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Photo by Dan Barrett / Unsplash

Common PR Tactics and Techniques Companies Deploy

Public relations is all about controlling your image and manipulating public perception. Companies employ PR firms to spread carefully crafted messages that make them seem innovative, charitable, or environmentally friendly. Don’t be fooled by the spin - it’s usually just a popularity contest.

Common PR Tactics

Companies often use press releases, media tours, and public speeches to shape opinion. Executives do interviews on TV and radio to seem more relatable, while avoiding hard questions. They use keywords like “sustainable”, “disruptive” or “eco-friendly” whether true or not.

Social media is also leveraged for PR. Companies post curated content on platforms like Facebook, Instagram and Twitter to build buzz and drive traffic to their website or products. They pay influencers to promote their brand to tap into the influencer’s followers.

When Companies Use PR

Companies deploy PR during product launches, mergers and acquisitions, or when facing public backlash. They aim to control the narrative and come across as virtuous. PR firms work to contain negative coverage, limit damage, and reframe issues. They release vague corporate statements, shift blame, or make empty promises to appease critics until the news cycle moves on.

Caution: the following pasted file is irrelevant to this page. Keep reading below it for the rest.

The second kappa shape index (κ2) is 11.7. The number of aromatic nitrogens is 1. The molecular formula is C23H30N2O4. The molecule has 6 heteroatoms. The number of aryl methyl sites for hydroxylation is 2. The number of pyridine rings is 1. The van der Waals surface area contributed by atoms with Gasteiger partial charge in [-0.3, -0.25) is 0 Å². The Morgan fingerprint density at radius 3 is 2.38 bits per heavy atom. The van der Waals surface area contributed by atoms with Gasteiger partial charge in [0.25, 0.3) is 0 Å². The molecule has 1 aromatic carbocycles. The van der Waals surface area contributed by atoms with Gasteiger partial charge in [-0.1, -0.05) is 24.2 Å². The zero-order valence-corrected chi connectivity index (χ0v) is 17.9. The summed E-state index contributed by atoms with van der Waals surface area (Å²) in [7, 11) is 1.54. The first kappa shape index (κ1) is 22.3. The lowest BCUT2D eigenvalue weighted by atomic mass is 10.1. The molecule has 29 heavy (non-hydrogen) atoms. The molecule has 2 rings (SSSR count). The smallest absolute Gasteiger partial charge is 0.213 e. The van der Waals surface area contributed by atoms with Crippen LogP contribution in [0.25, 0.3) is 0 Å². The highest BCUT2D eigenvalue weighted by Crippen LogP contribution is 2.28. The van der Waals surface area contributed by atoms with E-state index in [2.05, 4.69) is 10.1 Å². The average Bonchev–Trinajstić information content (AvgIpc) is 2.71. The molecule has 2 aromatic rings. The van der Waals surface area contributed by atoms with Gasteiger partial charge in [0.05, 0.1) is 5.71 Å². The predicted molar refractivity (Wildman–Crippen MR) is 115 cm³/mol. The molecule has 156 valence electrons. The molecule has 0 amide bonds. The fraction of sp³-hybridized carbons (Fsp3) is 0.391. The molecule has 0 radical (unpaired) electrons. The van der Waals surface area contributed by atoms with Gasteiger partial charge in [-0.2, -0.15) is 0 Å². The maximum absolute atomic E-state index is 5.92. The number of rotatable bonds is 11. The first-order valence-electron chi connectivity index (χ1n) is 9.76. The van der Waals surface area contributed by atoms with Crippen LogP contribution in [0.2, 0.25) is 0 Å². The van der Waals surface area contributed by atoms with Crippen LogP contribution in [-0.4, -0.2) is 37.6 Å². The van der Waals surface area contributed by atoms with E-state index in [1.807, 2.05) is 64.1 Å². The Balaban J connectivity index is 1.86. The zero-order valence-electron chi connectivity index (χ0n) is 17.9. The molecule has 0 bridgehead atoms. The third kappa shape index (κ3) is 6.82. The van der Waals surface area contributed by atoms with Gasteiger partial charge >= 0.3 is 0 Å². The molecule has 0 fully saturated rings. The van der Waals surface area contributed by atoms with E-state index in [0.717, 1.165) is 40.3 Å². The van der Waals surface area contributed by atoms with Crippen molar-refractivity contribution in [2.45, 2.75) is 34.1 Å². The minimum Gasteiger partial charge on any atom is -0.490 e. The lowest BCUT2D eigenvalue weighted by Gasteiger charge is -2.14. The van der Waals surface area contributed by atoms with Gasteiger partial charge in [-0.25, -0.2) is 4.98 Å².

While PR has legitimate uses, more often it’s a smokescreen. Companies are primarily interested in profits, not people or the planet. Next time a company touts their ethics or charity work, consider the motivation and look beyond the hype. The truth is usually far more complex than their PR-friendly facade suggests.

a stage with a blue curtain and a sign that reads gaslight
Photo by Alex Wolowiecki / Unsplash

PR as a Popularity Contest: Manufacturing Image Over Substance

PR campaigns are really just popularity contests designed to make companies and public figures look good rather than actually be good. The goal of PR is to generate publicity and media coverage that portrays the company or client in a positive light, even if it’s not entirely honest.

Doublespeak and spin